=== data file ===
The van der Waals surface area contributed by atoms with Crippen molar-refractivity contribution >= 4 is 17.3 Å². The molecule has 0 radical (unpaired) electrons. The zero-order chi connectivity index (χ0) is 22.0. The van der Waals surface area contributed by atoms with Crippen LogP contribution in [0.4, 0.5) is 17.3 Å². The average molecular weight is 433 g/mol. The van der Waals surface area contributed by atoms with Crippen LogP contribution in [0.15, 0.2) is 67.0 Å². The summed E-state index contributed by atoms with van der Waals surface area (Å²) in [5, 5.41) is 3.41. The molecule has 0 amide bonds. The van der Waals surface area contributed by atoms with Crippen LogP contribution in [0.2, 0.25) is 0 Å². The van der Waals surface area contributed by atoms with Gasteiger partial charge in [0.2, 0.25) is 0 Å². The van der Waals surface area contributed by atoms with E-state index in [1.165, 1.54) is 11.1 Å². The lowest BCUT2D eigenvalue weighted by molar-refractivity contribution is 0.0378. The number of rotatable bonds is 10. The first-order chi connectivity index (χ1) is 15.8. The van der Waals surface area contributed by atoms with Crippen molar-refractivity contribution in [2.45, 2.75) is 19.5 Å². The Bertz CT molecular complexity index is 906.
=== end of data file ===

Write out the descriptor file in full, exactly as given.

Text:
The van der Waals surface area contributed by atoms with Crippen molar-refractivity contribution >= 4 is 17.3 Å². The molecule has 0 radical (unpaired) electrons. The zero-order chi connectivity index (χ0) is 22.0. The van der Waals surface area contributed by atoms with Crippen LogP contribution in [0.4, 0.5) is 17.3 Å². The average molecular weight is 433 g/mol. The van der Waals surface area contributed by atoms with Crippen LogP contribution in [0.15, 0.2) is 67.0 Å². The summed E-state index contributed by atoms with van der Waals surface area (Å²) in [5, 5.41) is 3.41. The molecule has 0 amide bonds. The van der Waals surface area contributed by atoms with Crippen LogP contribution in [0.2, 0.25) is 0 Å². The van der Waals surface area contributed by atoms with Gasteiger partial charge in [0.2, 0.25) is 0 Å². The van der Waals surface area contributed by atoms with E-state index in [1.165, 1.54) is 11.1 Å². The lowest BCUT2D eigenvalue weighted by molar-refractivity contribution is 0.0378. The number of rotatable bonds is 10. The first-order chi connectivity index (χ1) is 15.8. The van der Waals surface area contributed by atoms with Crippen molar-refractivity contribution in [2.45, 2.75) is 19.5 Å². The Bertz CT molecular complexity index is 906.